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The Body’s Molecular Response to Cycling

Exercise in the future could be customized for individuals based on genomics, according to a study by Arizona State University (ASU) and the Translational Genomics Research Institute (TGen). 

For years, scientists have studied the effects of different types of exercise on the human body, but never before at this level of molecular precision, according to the TGen-ASU study published in the Journal of Applied Physiology.

“We hope to leverage these findings into more precise exercise recommendations in the future — ones that are tailored to an individual not only based on their physiological needs but also based on their molecular response to exercise,” said Dr. Matt Huentelman, professor in TGen’s Neurogenomics Division, and one of the study’s senior authors.

This study begins to characterize some of the molecular changes that happen in muscle tissue following different types of exercise, specifically resistance exercise (lifting weights), versus that of aerobic exercise (in this study, cycling).

Researchers used advanced technology — whole-transcriptome RNA sequencing — to identify genes that were affected uniquely by each type of exercise. Muscle samples were obtained from six men, ages 27-30, before their exercises, and again at 1 hour and 4 hours following both weight lifting and cycling.

The study found 48 unique genes following cycling, and 348 unique genes following weight lifting, that were “differentially expressed,” meaning the exercises made the genes more powerful or less powerful, like a dimmer switch on a chandelier.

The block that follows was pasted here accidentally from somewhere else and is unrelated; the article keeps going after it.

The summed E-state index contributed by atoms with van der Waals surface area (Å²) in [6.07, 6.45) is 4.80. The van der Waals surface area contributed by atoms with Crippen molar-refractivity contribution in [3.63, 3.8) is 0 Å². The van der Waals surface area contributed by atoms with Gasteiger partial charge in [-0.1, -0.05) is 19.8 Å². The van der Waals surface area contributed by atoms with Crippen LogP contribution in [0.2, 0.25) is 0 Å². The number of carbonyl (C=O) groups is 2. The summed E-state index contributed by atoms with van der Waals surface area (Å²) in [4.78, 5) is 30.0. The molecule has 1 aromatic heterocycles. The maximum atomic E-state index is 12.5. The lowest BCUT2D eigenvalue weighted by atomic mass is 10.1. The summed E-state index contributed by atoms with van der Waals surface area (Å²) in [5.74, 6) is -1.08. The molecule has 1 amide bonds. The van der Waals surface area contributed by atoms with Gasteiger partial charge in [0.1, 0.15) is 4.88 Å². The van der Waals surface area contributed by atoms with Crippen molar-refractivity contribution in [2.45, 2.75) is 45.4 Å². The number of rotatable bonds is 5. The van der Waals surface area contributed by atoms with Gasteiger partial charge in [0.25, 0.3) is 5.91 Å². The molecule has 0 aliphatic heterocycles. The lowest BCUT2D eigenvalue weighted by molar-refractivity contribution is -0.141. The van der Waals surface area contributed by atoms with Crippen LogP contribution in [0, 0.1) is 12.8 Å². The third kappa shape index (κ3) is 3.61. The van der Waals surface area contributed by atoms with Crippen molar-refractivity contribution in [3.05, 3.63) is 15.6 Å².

“These data show that different exercises elicit unique molecular activity in skeletal muscle,” said Dr. Jared Dickinson, an assistant professor in the ASU College of Health Solutions, and the study’s lead author. “These findings support the need for additional research that better identifies how exercise strategies can be used to target specific molecular responses in the muscle tissue, which could have implications for those that suffer from abnormalities in muscle.”

By better understanding the unique molecular processes stimulated by different types of exercise, the researchers hope to find better ways to promote muscle health. They also maintain that this research could lead to more effective exercise interventions that target abnormalities associated with specific muscle dysfunctions.

A very important aspect of the study was the use of RNA sequencing, which provided: a broader range of analysis, especially for genes expressed at low levels; increased specificity; and the ability to identify novel genes that otherwise might not be detected through lesser technologies.

The study also found that aerobic exercise increased expression of one specific gene associated with greater oxygen capacity. The ESRRG gene improved endurance, enhanced development of blood vessels and was also important in improving function of mitochondria, the powerhouse of cells.

You can read the full study here.

 

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